Erythromycin: A bacteriostatic antibiotic macrolide produced by Streptomyces erythreus. Erythromycin A is considered its major active component. In sensitive organisms, it inhibits protein synthesis by binding to 50S ribosomal subunits. This binding process inhibits peptidyl transferase activity and interferes with translocation of amino acids during translation and assembly of proteins.Anti-Bacterial Agents: Substances that reduce the growth or reproduction of BACTERIA.Antimicrobial Cationic Peptides: Small cationic peptides that are an important component, in most species, of early innate and induced defenses against invading microbes. In animals they are found on mucosal surfaces, within phagocytic granules, and on the surface of the body. They are also found in insects and plants. Among others, this group includes the DEFENSINS, protegrins, tachyplesins, and thionins. They displace DIVALENT CATIONS from phosphate groups of MEMBRANE LIPIDS leading to disruption of the membrane.Microbial Sensitivity Tests: Any tests that demonstrate the relative efficacy of different chemotherapeutic agents against specific microorganisms (i.e., bacteria, fungi, viruses).Erythromycin Estolate: A macrolide antibiotic, produced by Streptomyces erythreus. It is the lauryl sulfate salt of the propionic ester of erythromycin. This erythromycin salt acts primarily as a bacteriostatic agent. In sensitive organisms, it inhibits protein synthesis by binding to 50S ribosomal subunits. This binding process inhibits peptidyl transferase activity and interferes with translocation of amino acids during translation and assembly of proteins.Anti-Infective Agents: Substances that prevent infectious agents or organisms from spreading or kill infectious agents in order to prevent the spread of infection.Erythromycin Ethylsuccinate: A macrolide antibiotic, produced by Streptomyces erythreus. This compound is an ester of erythromycin base and succinic acid. It acts primarily as a bacteriostatic agent. In sensitive organisms, it inhibits protein synthesis by binding to 50S ribosomal subunits. This binding process inhibits peptidyl transferase activity and interferes with translocation of amino acids during translation and assembly of proteins.Drug Resistance, Bacterial: The ability of bacteria to resist or to become tolerant to chemotherapeutic agents, antimicrobial agents, or antibiotics. This resistance may be acquired through gene mutation or foreign DNA in transmissible plasmids (R FACTORS).Drug Resistance, Microbial: The ability of microorganisms, especially bacteria, to resist or to become tolerant to chemotherapeutic agents, antimicrobial agents, or antibiotics. This resistance may be acquired through gene mutation or foreign DNA in transmissible plasmids (R FACTORS).Macrolides: A group of often glycosylated macrocyclic compounds formed by chain extension of multiple PROPIONATES cyclized into a large (typically 12, 14, or 16)-membered lactone. Macrolides belong to the POLYKETIDES class of natural products, and many members exhibit ANTIBIOTIC properties.Leucomycins: An antibiotic complex produced by Streptomyces kitasatoensis. The complex consists of a mixture of at least eight biologically active components, A1 and A3 to A9. Leucomycins have both antibacterial and antimycoplasmal activities.Lincomycin: An antibiotic produced by Streptomyces lincolnensis var. lincolnensis. It has been used in the treatment of staphylococcal, streptococcal, and Bacteroides fragilis infections.Clindamycin: An antibacterial agent that is a semisynthetic analog of LINCOMYCIN.Saccharopolyspora: A genus of gram-positive bacteria whose spores are round to oval and covered by a sheath.Azithromycin: A semi-synthetic macrolide antibiotic structurally related to ERYTHROMYCIN. It has been used in the treatment of Mycobacterium avium intracellulare infections, toxoplasmosis, and cryptosporidiosis.Bacteria: One of the three domains of life (the others being Eukarya and ARCHAEA), also called Eubacteria. They are unicellular prokaryotic microorganisms which generally possess rigid cell walls, multiply by cell division, and exhibit three principal forms: round or coccal, rodlike or bacillary, and spiral or spirochetal. Bacteria can be classified by their response to OXYGEN: aerobic, anaerobic, or facultatively anaerobic; by the mode by which they obtain their energy: chemotrophy (via chemical reaction) or PHOTOTROPHY (via light reaction); for chemotrophs by their source of chemical energy: CHEMOLITHOTROPHY (from inorganic compounds) or chemoorganotrophy (from organic compounds); and by their source for CARBON; NITROGEN; etc.; HETEROTROPHY (from organic sources) or AUTOTROPHY (from CARBON DIOXIDE). They can also be classified by whether or not they stain (based on the structure of their CELL WALLS) with CRYSTAL VIOLET dye: gram-negative or gram-positive.Gram-Positive Bacteria: Bacteria which retain the crystal violet stain when treated by Gram's method.Roxithromycin: Semisynthetic derivative of erythromycin. It is concentrated by human phagocytes and is bioactive intracellularly. While the drug is active against a wide spectrum of pathogens, it is particularly effective in the treatment of respiratory and genital tract infections.Ketolides: Compounds based on ERYTHROMYCIN with the 3-cladinose replaced by a ketone. They bind the 23S part of 70S bacterial RIBOSOMES.Tetracycline: A naphthacene antibiotic that inhibits AMINO ACYL TRNA binding during protein synthesis.Josamycin: A macrolide antibiotic from Streptomyces narbonensis. The drug has antimicrobial activity against a wide spectrum of pathogens.Staphylococcus aureus: Potentially pathogenic bacteria found in nasal membranes, skin, hair follicles, and perineum of warm-blooded animals. They may cause a wide range of infections and intoxications.Drug Resistance, Multiple, Bacterial: The ability of bacteria to resist or to become tolerant to several structurally and functionally distinct drugs simultaneously. This resistance may be acquired through gene mutation or foreign DNA in transmissible plasmids (R FACTORS).Gram-Negative Bacteria: Bacteria which lose crystal violet stain but are stained pink when treated by Gram's method.Streptococcus pneumoniae: A gram-positive organism found in the upper respiratory tract, inflammatory exudates, and various body fluids of normal and/or diseased humans and, rarely, domestic animals.Disk Diffusion Antimicrobial Tests: A method where a culturing surface inoculated with microbe is exposed to small disks containing known amounts of a chemical agent resulting in a zone of inhibition (usually in millimeters) of growth of the microbe corresponding to the susceptibility of the strain to the agent.Streptococcus pyogenes: A species of gram-positive, coccoid bacteria isolated from skin lesions, blood, inflammatory exudates, and the upper respiratory tract of humans. It is a group A hemolytic Streptococcus that can cause SCARLET FEVER and RHEUMATIC FEVER.Streptococcal Infections: Infections with bacteria of the genus STREPTOCOCCUS.Cathelicidins: Antimicrobial cationic peptides with a highly conserved amino terminal cathelin-like domain and a more variable carboxy terminal domain. They are initially synthesized as preproproteins and then cleaved. They are expressed in many tissues of humans and localized to EPITHELIAL CELLS. They kill nonviral pathogens by forming pores in membranes.Clarithromycin: A semisynthetic macrolide antibiotic derived from ERYTHROMYCIN that is active against a variety of microorganisms. It can inhibit PROTEIN SYNTHESIS in BACTERIA by reversibly binding to the 50S ribosomal subunits. This inhibits the translocation of aminoacyl transfer-RNA and prevents peptide chain elongation.beta-Defensins: DEFENSINS found mainly in epithelial cells.Penicillins: A group of antibiotics that contain 6-aminopenicillanic acid with a side chain attached to the 6-amino group. The penicillin nucleus is the chief structural requirement for biological activity. The side-chain structure determines many of the antibacterial and pharmacological characteristics. (Goodman and Gilman's The Pharmacological Basis of Therapeutics, 8th ed, p1065)Escherichia coli: A species of gram-negative, facultatively anaerobic, rod-shaped bacteria (GRAM-NEGATIVE FACULTATIVELY ANAEROBIC RODS) commonly found in the lower part of the intestine of warm-blooded animals. It is usually nonpathogenic, but some strains are known to produce DIARRHEA and pyogenic infections. Pathogenic strains (virotypes) are classified by their specific pathogenic mechanisms such as toxins (ENTEROTOXIGENIC ESCHERICHIA COLI), etc.Bacterial Infections: Infections by bacteria, general or unspecified.Virginiamycin: A cyclic polypeptide antibiotic complex from Streptomyces virginiae, S. loidensis, S. mitakaensis, S. pristina-spiralis, S. ostreogriseus, and others. It consists of 2 major components, VIRGINIAMYCIN FACTOR M1 and virginiamycin Factor S1. It is used to treat infections with gram-positive organisms and as a growth promoter in cattle, swine, and poultry.Gastrointestinal Agents: Drugs used for their effects on the gastrointestinal system, as to control gastric acidity, regulate gastrointestinal motility and water flow, and improve digestion.Staphylococcus: A genus of gram-positive, facultatively anaerobic, coccoid bacteria. Its organisms occur singly, in pairs, and in tetrads and characteristically divide in more than one plane to form irregular clusters. Natural populations of Staphylococcus are found on the skin and mucous membranes of warm-blooded animals. Some species are opportunistic pathogens of humans and animals.Defensins: Family of antimicrobial peptides that have been identified in humans, animals, and plants. They are thought to play a role in host defenses against infections, inflammation, wound repair, and acquired immunity.Penicillin Resistance: Nonsusceptibility of an organism to the action of penicillins.Lincosamides: A family of LINCOMYCIN-related glycosides that contain a pyrrolidine ring linked via an amide-bond to a pyranose moiety. Individual members of this family are defined by the arrangement of specific constituent groups on the lyncomycin molecule. Many lincosamides are ANTIBIOTICS produced by a variety STREPTOMYCES species.Miocamycin: A macrolide antibiotic that has a wide antimicrobial spectrum and is particularly effective in respiratory and genital infections.Chloramphenicol: An antibiotic first isolated from cultures of Streptomyces venequelae in 1947 but now produced synthetically. It has a relatively simple structure and was the first broad-spectrum antibiotic to be discovered. It acts by interfering with bacterial protein synthesis and is mainly bacteriostatic. (From Martindale, The Extra Pharmacopoeia, 29th ed, p106)Bacterial Proteins: Proteins found in any species of bacterium.Ciprofloxacin: A broad-spectrum antimicrobial carboxyfluoroquinoline.Pneumococcal Infections: Infections with bacteria of the species STREPTOCOCCUS PNEUMONIAE.Streptococcus: A genus of gram-positive, coccoid bacteria whose organisms occur in pairs or chains. No endospores are produced. Many species exist as commensals or parasites on man or animals with some being highly pathogenic. A few species are saprophytes and occur in the natural environment.Staphylococcal Infections: Infections with bacteria of the genus STAPHYLOCOCCUS.DNA, Bacterial: Deoxyribonucleic acid that makes up the genetic material of bacteria.Fluoroquinolones: A group of QUINOLONES with at least one fluorine atom and a piperazinyl group.Campylobacter coli: A species of gram-negative, rod-shaped bacteria isolated from the intestinal tract of swine, poultry, and man. It may be pathogenic.Colony Count, Microbial: Enumeration by direct count of viable, isolated bacterial, archaeal, or fungal CELLS or SPORES capable of growth on solid CULTURE MEDIA. The method is used routinely by environmental microbiologists for quantifying organisms in AIR; FOOD; and WATER; by clinicians for measuring patients' microbial load; and in antimicrobial drug testing.Enterococcus: A genus of gram-positive, coccoid bacteria consisting of organisms causing variable hemolysis that are normal flora of the intestinal tract. Previously thought to be a member of the genus STREPTOCOCCUS, it is now recognized as a separate genus.Enterococcus faecalis: A species of gram-positive, coccoid bacteria commonly isolated from clinical specimens and the human intestinal tract. Most strains are nonhemolytic.Amphibian Proteins: Proteins obtained from species in the class of AMPHIBIANS.Molecular Sequence Data: Descriptions of specific amino acid, carbohydrate, or nucleotide sequences which have appeared in the published literature and/or are deposited in and maintained by databanks such as GENBANK, European Molecular Biology Laboratory (EMBL), National Biomedical Research Foundation (NBRF), or other sequence repositories.Oleandomycin: Antibiotic macrolide produced by Streptomyces antibioticus.Motilin: A peptide of about 22-amino acids isolated from the DUODENUM. At low pH it inhibits gastric motor activity, whereas at high pH it has a stimulating effect.Tetracycline Resistance: Nonsusceptibility of bacteria to the action of TETRACYCLINE which inhibits aminoacyl-tRNA binding to the 30S ribosomal subunit during protein synthesis.Ampicillin: Semi-synthetic derivative of penicillin that functions as an orally active broad-spectrum antibiotic.Pseudomonas aeruginosa: A species of gram-negative, aerobic, rod-shaped bacteria commonly isolated from clinical specimens (wound, burn, and urinary tract infections). It is also found widely distributed in soil and water. P. aeruginosa is a major agent of nosocomial infection.Fungi: A kingdom of eukaryotic, heterotrophic organisms that live parasitically as saprobes, including MUSHROOMS; YEASTS; smuts, molds, etc. They reproduce either sexually or asexually, and have life cycles that range from simple to complex. Filamentous fungi, commonly known as molds, refer to those that grow as multicellular colonies.Magainins: A class of antimicrobial peptides discovered in the skin of XENOPUS LAEVIS. They kill bacteria by permeabilizing cell membranes without exhibiting significant toxicity against mammalian cells.Tylosin: Macrolide antibiotic obtained from cultures of Streptomyces fradiae. The drug is effective against many microorganisms in animals but not in humans.Bacteria, AnaerobicTroleandomycin: A macrolide antibiotic that is similar to ERYTHROMYCIN.Serotyping: Process of determining and distinguishing species of bacteria or viruses based on antigens they share.Campylobacter: A genus of bacteria found in the reproductive organs, intestinal tract, and oral cavity of animals and man. Some species are pathogenic.Penicillin G: A penicillin derivative commonly used in the form of its sodium or potassium salts in the treatment of a variety of infections. It is effective against most gram-positive bacteria and against gram-negative cocci. It has also been used as an experimental convulsant because of its actions on GAMMA-AMINOBUTYRIC ACID mediated synaptic transmission.Trimethoprim-Sulfamethoxazole Combination: This drug combination has proved to be an effective therapeutic agent with broad-spectrum antibacterial activity against both gram-positive and gram-negative organisms. It is effective in the treatment of many infections, including PNEUMOCYSTIS PNEUMONIA in AIDS.Electrophoresis, Gel, Pulsed-Field: Gel electrophoresis in which the direction of the electric field is changed periodically. This technique is similar to other electrophoretic methods normally used to separate double-stranded DNA molecules ranging in size up to tens of thousands of base-pairs. However, by alternating the electric field direction one is able to separate DNA molecules up to several million base-pairs in length.Genes, Bacterial: The functional hereditary units of BACTERIA.Methyltransferases: A subclass of enzymes of the transferase class that catalyze the transfer of a methyl group from one compound to another. (Dorland, 28th ed) EC 2.1.1.Bacteria, AerobicOfloxacin: A synthetic fluoroquinolone antibacterial agent that inhibits the supercoiling activity of bacterial DNA GYRASE, halting DNA REPLICATION.alpha-Defensins: DEFENSINS found in azurophilic granules of neutrophils and in the secretory granules of intestinal PANETH CELLS.Gram-Positive Bacterial Infections: Infections caused by bacteria that retain the crystal violet stain (positive) when treated by the gram-staining method.Gastric Emptying: The evacuation of food from the stomach into the duodenum.Gram-Positive Cocci: Coccus-shaped bacteria that retain the crystal violet stain when treated by Gram's method.Culture Media: Any liquid or solid preparation made specifically for the growth, storage, or transport of microorganisms or other types of cells. The variety of media that exist allow for the culturing of specific microorganisms and cell types, such as differential media, selective media, test media, and defined media. Solid media consist of liquid media that have been solidified with an agent such as AGAR or GELATIN.Cross Infection: Any infection which a patient contracts in a health-care institution.Gram-Negative Bacterial Infections: Infections caused by bacteria that show up as pink (negative) when treated by the gram-staining method.Peptides: Members of the class of compounds composed of AMINO ACIDS joined together by peptide bonds between adjacent amino acids into linear, branched or cyclical structures. OLIGOPEPTIDES are composed of approximately 2-12 amino acids. Polypeptides are composed of approximately 13 or more amino acids. PROTEINS are linear polypeptides that are normally synthesized on RIBOSOMES.Bacteremia: The presence of viable bacteria circulating in the blood. Fever, chills, tachycardia, and tachypnea are common acute manifestations of bacteremia. The majority of cases are seen in already hospitalized patients, most of whom have underlying diseases or procedures which render their bloodstreams susceptible to invasion.Amino Acid Sequence: The order of amino acids as they occur in a polypeptide chain. This is referred to as the primary structure of proteins. It is of fundamental importance in determining PROTEIN CONFORMATION.Trimethoprim: A pyrimidine inhibitor of dihydrofolate reductase, it is an antibacterial related to PYRIMETHAMINE. It is potentiated by SULFONAMIDES and the TRIMETHOPRIM, SULFAMETHOXAZOLE DRUG COMBINATION is the form most often used. It is sometimes used alone as an antimalarial. TRIMETHOPRIM RESISTANCE has been reported.Campylobacter jejuni: A species of bacteria that resemble small tightly coiled spirals. Its organisms are known to cause abortion in sheep and fever and enteritis in man and may be associated with enteric diseases of calves, lambs, and other animals.Enterobacteriaceae: A family of gram-negative, facultatively anaerobic, rod-shaped bacteria that do not form endospores. Its organisms are distributed worldwide with some being saprophytes and others being plant and animal parasites. Many species are of considerable economic importance due to their pathogenic effects on agriculture and livestock.Drug Resistance, Multiple: Simultaneous resistance to several structurally and functionally distinct drugs.Neisseria gonorrhoeae: A species of gram-negative, aerobic bacteria primarily found in purulent venereal discharges. It is the causative agent of GONORRHEA.Gentamicins: A complex of closely related aminoglycosides obtained from MICROMONOSPORA purpurea and related species. They are broad-spectrum antibiotics, but may cause ear and kidney damage. They act to inhibit PROTEIN BIOSYNTHESIS.Lactams: Cyclic AMIDES formed from aminocarboxylic acids by the elimination of water. Lactims are the enol forms of lactams.Plasmids: Extrachromosomal, usually CIRCULAR DNA molecules that are self-replicating and transferable from one organism to another. They are found in a variety of bacterial, archaeal, fungal, algal, and plant species. They are used in GENETIC ENGINEERING as CLONING VECTORS.Tetracyclines: Closely congeneric derivatives of the polycyclic naphthacenecarboxamide. (Gilman et al., Goodman and Gilman's The Pharmacological Basis of Therapeutics, 8th ed, p1117)Vancomycin: Antibacterial obtained from Streptomyces orientalis. It is a glycopeptide related to RISTOCETIN that inhibits bacterial cell wall assembly and is toxic to kidneys and the inner ear.Biofilms: Encrustations, formed from microbes (bacteria, algae, fungi, plankton, or protozoa) embedding in extracellular polymers, that adhere to surfaces such as teeth (DENTAL DEPOSITS); PROSTHESES AND IMPLANTS; and catheters. Biofilms are prevented from forming by treating surfaces with DENTIFRICES; DISINFECTANTS; ANTI-INFECTIVE AGENTS; and antifouling agents.R Factors: A class of plasmids that transfer antibiotic resistance from one bacterium to another by conjugation.Campylobacter Infections: Infections with bacteria of the genus CAMPYLOBACTER.Staphylococcus epidermidis: A species of STAPHYLOCOCCUS that is a spherical, non-motile, gram-positive, chemoorganotrophic, facultative anaerobe. Mainly found on the skin and mucous membrane of warm-blooded animals, it can be primary pathogen or secondary invader.Rifampin: A semisynthetic antibiotic produced from Streptomyces mediterranei. It has a broad antibacterial spectrum, including activity against several forms of Mycobacterium. In susceptible organisms it inhibits DNA-dependent RNA polymerase activity by forming a stable complex with the enzyme. It thus suppresses the initiation of RNA synthesis. Rifampin is bactericidal, and acts on both intracellular and extracellular organisms. (From Gilman et al., Goodman and Gilman's The Pharmacological Basis of Therapeutics, 9th ed, p1160)Streptococcus agalactiae: A bacterium which causes mastitis in cattle and occasionally in man.Haemophilus influenzae: A species of HAEMOPHILUS found on the mucous membranes of humans and a variety of animals. The species is further divided into biotypes I through VIII.Aminoglycosides: Glycosylated compounds in which there is an amino substituent on the glycoside. Some of them are clinically important ANTIBIOTICS.Anti-Infective Agents, Local: Substances used on humans and other animals that destroy harmful microorganisms or inhibit their activity. They are distinguished from DISINFECTANTS, which are used on inanimate objects.RNA, Ribosomal, 23S: Constituent of 50S subunit of prokaryotic ribosomes containing about 3200 nucleotides. 23S rRNA is involved in the initiation of polypeptide synthesis.Sulfamethoxazole: A bacteriostatic antibacterial agent that interferes with folic acid synthesis in susceptible bacteria. Its broad spectrum of activity has been limited by the development of resistance. (From Martindale, The Extra Pharmacopoeia, 30th ed, p208)Viridans Streptococci: A large heterogeneous group of mostly alpha-hemolytic streptococci. They colonize the respiratory tract at birth and generally have a low degree of pathogenicity. This group of species includes STREPTOCOCCUS MITIS; STREPTOCOCCUS MUTANS; STREPTOCOCCUS ORALIS; STREPTOCOCCUS SANGUIS; STREPTOCOCCUS SOBRINUS; and the STREPTOCOCCUS MILLERI GROUP. The latter are often beta-hemolytic and commonly produce invasive pyogenic infections including brain and abdominal abscesses.Candida albicans: A unicellular budding fungus which is the principal pathogenic species causing CANDIDIASIS (moniliasis).Microbial Viability: Ability of a microbe to survive under given conditions. This can also be related to a colony's ability to replicate.Respiratory Tract Infections: Invasion of the host RESPIRATORY SYSTEM by microorganisms, usually leading to pathological processes or diseases.Cephalosporins: A group of broad-spectrum antibiotics first isolated from the Mediterranean fungus ACREMONIUM. They contain the beta-lactam moiety thia-azabicyclo-octenecarboxylic acid also called 7-aminocephalosporanic acid.Spectinomycin: An antibiotic produced by Streptomyces spectabilis. It is active against gram-negative bacteria and used for the treatment of gonorrhea.Legionella: Gram-negative aerobic rods, isolated from surface water or thermally polluted lakes or streams. Member are pathogenic for man. Legionella pneumophila is the causative agent for LEGIONNAIRES' DISEASE.Conjugation, Genetic: A parasexual process in BACTERIA; ALGAE; FUNGI; and ciliate EUKARYOTA for achieving exchange of chromosome material during fusion of two cells. In bacteria, this is a uni-directional transfer of genetic material; in protozoa it is a bi-directional exchange. In algae and fungi, it is a form of sexual reproduction, with the union of male and female gametes.Methicillin Resistance: Non-susceptibility of a microbe to the action of METHICILLIN, a semi-synthetic penicillin derivative.Moraxella (Branhamella) catarrhalis: Gram-negative aerobic cocci of low virulence that colonize the nasopharynx and occasionally cause MENINGITIS; BACTEREMIA; EMPYEMA; PERICARDITIS; and PNEUMONIA.Chloramphenicol Resistance: Nonsusceptibility of bacteria to the action of CHLORAMPHENICOL, a potent inhibitor of protein synthesis in the 50S ribosomal subunit where amino acids are added to nascent bacterial polypeptides.Antifungal Agents: Substances that destroy fungi by suppressing their ability to grow or reproduce. They differ from FUNGICIDES, INDUSTRIAL because they defend against fungi present in human or animal tissues.Levofloxacin: The L-isomer of Ofloxacin.Community-Acquired Infections: Any infection acquired in the community, that is, contrasted with those acquired in a health care facility (CROSS INFECTION). An infection would be classified as community-acquired if the patient had not recently been in a health care facility or been in contact with someone who had been recently in a health care facility.Plant Extracts: Concentrated pharmaceutical preparations of plants obtained by removing active constituents with a suitable solvent, which is evaporated away, and adjusting the residue to a prescribed standard.Methicillin-Resistant Staphylococcus aureus: A strain of Staphylococcus aureus that is non-susceptible to the action of METHICILLIN. The mechanism of resistance usually involves modification of normal or the presence of acquired PENICILLIN BINDING PROTEINS.Bacteriocins: Substances elaborated by specific strains of bacteria that are lethal against other strains of the same or related species. They are protein or lipopolysaccharide-protein complexes used in taxonomy studies of bacteria.Antibiotic Prophylaxis: Use of antibiotics before, during, or after a diagnostic, therapeutic, or surgical procedure to prevent infectious complications.Ceftriaxone: A broad-spectrum cephalosporin antibiotic with a very long half-life and high penetrability to meninges, eyes and inner ears.Drug Utilization: The utilization of drugs as reported in individual hospital studies, FDA studies, marketing, or consumption, etc. This includes drug stockpiling, and patient drug profiles.Quinolones: A group of derivatives of naphthyridine carboxylic acid, quinoline carboxylic acid, or NALIDIXIC ACID.Streptomycin: An antibiotic produced by the soil actinomycete Streptomyces griseus. It acts by inhibiting the initiation and elongation processes during protein synthesis.Time Factors: Elements of limited time intervals, contributing to particular results or situations.Minocycline: A TETRACYCLINE analog, having a 7-dimethylamino and lacking the 5 methyl and hydroxyl groups, which is effective against tetracycline-resistant STAPHYLOCOCCUS infections.Streptogramins: A class of natural cyclic peptide antibiotics produced by certain subspecies of STREPTOMYCES. They include two structurally unrelated components, STREPTOGRAMIN GROUP A and STREPTOGRAMIN GROUP B, which generally act synergistically to inhibit bacterial growth.Aza CompoundsFeces: Excrement from the INTESTINES, containing unabsorbed solids, waste products, secretions, and BACTERIA of the DIGESTIVE SYSTEM.Oils, Volatile: Oils which evaporate readily. The volatile oils occur in aromatic plants, to which they give odor and other characteristics. Most volatile oils consist of a mixture of two or more TERPENES or of a mixture of an eleoptene (the more volatile constituent of a volatile oil) with a stearopten (the more solid constituent). The synonym essential oils refers to the essence of a plant, as its perfume or scent, and not to its indispensability.Oxytetracycline: A TETRACYCLINE analog isolated from the actinomycete STREPTOMYCES rimosus and used in a wide variety of clinical conditions.Sarcina: A genus of gram-positive, anaerobic bacteria whose organisms divide in three perpendicular planes and occur in packets of eight or more cells. It has been isolated from soil, grains, and clinical specimens.Streptomyces: A genus of bacteria that form a nonfragmented aerial mycelium. Many species have been identified with some being pathogenic. This genus is responsible for producing a majority of the ANTI-BACTERIAL AGENTS of practical value.Chlorhexidine: A disinfectant and topical anti-infective agent used also as mouthwash to prevent oral plaque.Doxycycline: A synthetic tetracycline derivative with similar antimicrobial activity.Pharyngitis: Inflammation of the throat (PHARYNX).Cytochrome P-450 CYP3A: A cytochrome P-450 suptype that has specificity for a broad variety of lipophilic compounds, including STEROIDS; FATTY ACIDS; and XENOBIOTICS. This enzyme has clinical significance due to its ability to metabolize a diverse array of clinically important drugs such as CYCLOSPORINE; VERAPAMIL; and MIDAZOLAM. This enzyme also catalyzes the N-demethylation of ERYTHROMYCIN.Molecular Structure: The location of the atoms, groups or ions relative to one another in a molecule, as well as the number, type and location of covalent bonds.Hemolysis: The destruction of ERYTHROCYTES by many different causal agents such as antibodies, bacteria, chemicals, temperature, and changes in tonicity.beta-Lactamases: Enzymes found in many bacteria which catalyze the hydrolysis of the amide bond in the beta-lactam ring. Well known antibiotics destroyed by these enzymes are penicillins and cephalosporins.Food Microbiology: The presence of bacteria, viruses, and fungi in food and food products. This term is not restricted to pathogenic organisms: the presence of various non-pathogenic bacteria and fungi in cheeses and wines, for example, is included in this concept.Bacterial Typing Techniques: Procedures for identifying types and strains of bacteria. The most frequently employed typing systems are BACTERIOPHAGE TYPING and SEROTYPING as well as bacteriocin typing and biotyping.Ribosomes: Multicomponent ribonucleoprotein structures found in the CYTOPLASM of all cells, and in MITOCHONDRIA, and PLASTIDS. They function in PROTEIN BIOSYNTHESIS via GENETIC TRANSLATION.Wound Infection: Invasion of the site of trauma by pathogenic microorganisms.Legionnaires' Disease: An acute, sometimes fatal, pneumonia-like bacterial infection characterized by high fever, malaise, muscle aches, respiratory disorders and headache. It is named for an outbreak at the 1976 Philadelphia convention of the American Legion.Structure-Activity Relationship: The relationship between the chemical structure of a compound and its biological or pharmacological activity. Compounds are often classed together because they have structural characteristics in common including shape, size, stereochemical arrangement, and distribution of functional groups.Gastrointestinal Motility: The motor activity of the GASTROINTESTINAL TRACT.NaphthyridinesPolymyxin B: A mixture of polymyxins B1 and B2, obtained from Bacillus polymyxa strains. They are basic polypeptides of about eight amino acids and have cationic detergent action on cell membranes. Polymyxin B is used for infections with gram-negative organisms, but may be neurotoxic and nephrotoxic.Ampicillin Resistance: Nonsusceptibility of a microbe to the action of ampicillin, a penicillin derivative that interferes with cell wall synthesis.Phenotype: The outward appearance of the individual. It is the product of interactions between genes, and between the GENOTYPE and the environment.Micrococcus luteus: A species of gram-positive, spherical bacteria whose organisms occur in tetrads and in irregular clusters of tetrads. The primary habitat is mammalian skin.Lactoferrin: An iron-binding protein that was originally characterized as a milk protein. It is widely distributed in secretory fluids and is found in the neutrophilic granules of LEUKOCYTES. The N-terminal part of lactoferrin possesses a serine protease which functions to inactivate the TYPE III SECRETION SYSTEM used by bacteria to export virulence proteins for host cell invasion.Sequence Analysis, DNA: A multistage process that includes cloning, physical mapping, subcloning, determination of the DNA SEQUENCE, and information analysis.Metronidazole: A nitroimidazole used to treat AMEBIASIS; VAGINITIS; TRICHOMONAS INFECTIONS; GIARDIASIS; ANAEROBIC BACTERIA; and TREPONEMAL INFECTIONS. It has also been proposed as a radiation sensitizer for hypoxic cells. According to the Fourth Annual Report on Carcinogens (NTP 85-002, 1985, p133), this substance may reasonably be anticipated to be a carcinogen (Merck, 11th ed).Mutation: Any detectable and heritable change in the genetic material that causes a change in the GENOTYPE and which is transmitted to daughter cells and to succeeding generations.Skin Diseases, Infectious: Skin diseases caused by bacteria, fungi, parasites, or viruses.Enterococcus faecium: A species of gram-positive, coccoid bacteria whose organisms are normal flora of the intestinal tract. Unlike ENTEROCOCCUS FAECALIS, this species may produce an alpha-hemolytic reaction on blood agar and is unable to utilize pyruvic acid as an energy source.Amoxicillin: A broad-spectrum semisynthetic antibiotic similar to AMPICILLIN except that its resistance to gastric acid permits higher serum levels with oral administration.QuinolinesTransformation, Bacterial: The heritable modification of the properties of a competent bacterium by naked DNA from another source. The uptake of naked DNA is a naturally occuring phenomenon in some bacteria. It is often used as a GENE TRANSFER TECHNIQUE.Cefotaxime: Semisynthetic broad-spectrum cephalosporin.Drug Synergism: The action of a drug in promoting or enhancing the effectiveness of another drug.Nalidixic Acid: A synthetic 1,8-naphthyridine antimicrobial agent with a limited bacteriocidal spectrum. It is an inhibitor of the A subunit of bacterial DNA GYRASE.Salmonella: A genus of gram-negative, facultatively anaerobic, rod-shaped bacteria that utilizes citrate as a sole carbon source. It is pathogenic for humans, causing enteric fevers, gastroenteritis, and bacteremia. Food poisoning is the most common clinical manifestation. Organisms within this genus are separated on the basis of antigenic characteristics, sugar fermentation patterns, and bacteriophage susceptibility.Polymyxins: Basic lipopeptide antibiotic group obtained from Bacillus polymyxa. They affect the cell membrane by detergent action and may cause neuromuscular and kidney damage. At least eleven different members of the polymyxin group have been identified, each designated by a letter.Hospitals: Institutions with an organized medical staff which provide medical care to patients.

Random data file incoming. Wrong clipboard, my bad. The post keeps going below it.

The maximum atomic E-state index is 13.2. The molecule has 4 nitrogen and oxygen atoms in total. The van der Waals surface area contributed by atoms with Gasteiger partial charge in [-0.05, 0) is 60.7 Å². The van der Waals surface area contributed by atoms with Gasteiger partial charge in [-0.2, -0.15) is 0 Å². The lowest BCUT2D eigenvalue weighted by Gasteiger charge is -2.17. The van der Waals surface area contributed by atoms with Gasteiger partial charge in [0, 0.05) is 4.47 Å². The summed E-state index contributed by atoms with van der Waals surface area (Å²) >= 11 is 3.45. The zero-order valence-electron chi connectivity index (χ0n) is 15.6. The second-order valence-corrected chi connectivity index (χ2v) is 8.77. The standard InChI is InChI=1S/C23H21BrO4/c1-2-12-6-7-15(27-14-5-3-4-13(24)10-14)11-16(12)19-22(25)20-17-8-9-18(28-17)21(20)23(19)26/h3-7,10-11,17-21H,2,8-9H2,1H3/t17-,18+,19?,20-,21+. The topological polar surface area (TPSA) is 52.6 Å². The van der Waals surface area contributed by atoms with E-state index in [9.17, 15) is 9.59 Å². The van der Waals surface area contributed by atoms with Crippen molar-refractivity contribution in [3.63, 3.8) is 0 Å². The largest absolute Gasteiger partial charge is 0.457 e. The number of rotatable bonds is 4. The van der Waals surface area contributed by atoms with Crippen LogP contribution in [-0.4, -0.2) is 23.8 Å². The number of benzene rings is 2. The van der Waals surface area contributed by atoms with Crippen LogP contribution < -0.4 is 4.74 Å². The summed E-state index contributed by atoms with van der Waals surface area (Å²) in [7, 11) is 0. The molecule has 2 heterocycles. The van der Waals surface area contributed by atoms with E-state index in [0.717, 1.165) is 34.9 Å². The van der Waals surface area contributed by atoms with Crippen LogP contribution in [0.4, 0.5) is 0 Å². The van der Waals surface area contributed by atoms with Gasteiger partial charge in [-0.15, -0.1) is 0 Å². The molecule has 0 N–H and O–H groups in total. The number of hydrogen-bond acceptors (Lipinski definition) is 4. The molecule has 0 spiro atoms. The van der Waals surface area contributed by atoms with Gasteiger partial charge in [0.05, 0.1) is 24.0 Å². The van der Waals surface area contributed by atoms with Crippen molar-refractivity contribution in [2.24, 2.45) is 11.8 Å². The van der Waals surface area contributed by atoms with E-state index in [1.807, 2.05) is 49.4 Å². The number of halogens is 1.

• Detection of antibiotic resistance toxigenic Clostridium difficile in processed retail lettuce Han, Yi;King, Joan;Janes, Marlene E 2018-03-01 00:00:00 Objectives: Clostridium difficile is the major cause of infectious diarrhoea in humans after antimicrobial treatment. (deepdyve.com)